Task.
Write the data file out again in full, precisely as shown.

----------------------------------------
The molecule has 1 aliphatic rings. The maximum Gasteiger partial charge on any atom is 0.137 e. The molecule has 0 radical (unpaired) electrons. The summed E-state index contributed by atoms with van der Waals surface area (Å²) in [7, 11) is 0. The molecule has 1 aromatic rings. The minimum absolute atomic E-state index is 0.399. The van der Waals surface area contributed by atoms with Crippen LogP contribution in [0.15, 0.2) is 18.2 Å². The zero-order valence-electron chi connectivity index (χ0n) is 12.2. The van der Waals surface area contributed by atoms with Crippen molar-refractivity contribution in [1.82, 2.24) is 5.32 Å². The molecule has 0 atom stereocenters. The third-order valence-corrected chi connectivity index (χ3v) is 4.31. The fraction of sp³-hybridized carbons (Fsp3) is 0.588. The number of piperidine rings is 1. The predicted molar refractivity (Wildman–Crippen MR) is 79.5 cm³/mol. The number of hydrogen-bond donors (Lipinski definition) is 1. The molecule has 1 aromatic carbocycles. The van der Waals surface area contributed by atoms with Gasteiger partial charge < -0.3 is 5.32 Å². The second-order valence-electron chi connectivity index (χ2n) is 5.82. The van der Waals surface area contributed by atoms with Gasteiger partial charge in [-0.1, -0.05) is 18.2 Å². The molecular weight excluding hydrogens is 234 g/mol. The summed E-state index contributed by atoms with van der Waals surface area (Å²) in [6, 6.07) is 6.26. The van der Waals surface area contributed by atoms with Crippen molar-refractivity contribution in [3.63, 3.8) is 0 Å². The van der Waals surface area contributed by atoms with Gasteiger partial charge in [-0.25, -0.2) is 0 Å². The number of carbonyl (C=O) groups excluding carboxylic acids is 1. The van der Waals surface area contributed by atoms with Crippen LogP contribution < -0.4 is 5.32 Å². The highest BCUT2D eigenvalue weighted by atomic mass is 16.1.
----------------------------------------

The molecule has 1 aliphatic rings. The maximum Gasteiger partial charge on any atom is 0.137 e. The molecule has 0 radical (unpaired) electrons. The summed E-state index contributed by atoms with van der Waals surface area (Å²) in [7, 11) is 0. The molecule has 1 aromatic rings. The minimum absolute atomic E-state index is 0.399. The van der Waals surface area contributed by atoms with Crippen LogP contribution in [0.15, 0.2) is 18.2 Å². The zero-order valence-electron chi connectivity index (χ0n) is 12.2. The van der Waals surface area contributed by atoms with Crippen molar-refractivity contribution in [1.82, 2.24) is 5.32 Å². The molecule has 0 atom stereocenters. The third-order valence-corrected chi connectivity index (χ3v) is 4.31. The fraction of sp³-hybridized carbons (Fsp3) is 0.588. The number of piperidine rings is 1. The predicted molar refractivity (Wildman–Crippen MR) is 79.5 cm³/mol. The number of hydrogen-bond donors (Lipinski definition) is 1. The molecule has 1 aromatic carbocycles. The van der Waals surface area contributed by atoms with Gasteiger partial charge < -0.3 is 5.32 Å². The second-order valence-electron chi connectivity index (χ2n) is 5.82. The van der Waals surface area contributed by atoms with Gasteiger partial charge in [-0.1, -0.05) is 18.2 Å². The molecular weight excluding hydrogens is 234 g/mol. The summed E-state index contributed by atoms with van der Waals surface area (Å²) in [6, 6.07) is 6.26. The van der Waals surface area contributed by atoms with Crippen molar-refractivity contribution in [3.63, 3.8) is 0 Å². The van der Waals surface area contributed by atoms with Gasteiger partial charge in [-0.25, -0.2) is 0 Å². The number of carbonyl (C=O) groups excluding carboxylic acids is 1. The van der Waals surface area contributed by atoms with Crippen LogP contribution < -0.4 is 5.32 Å². The highest BCUT2D eigenvalue weighted by atomic mass is 16.1.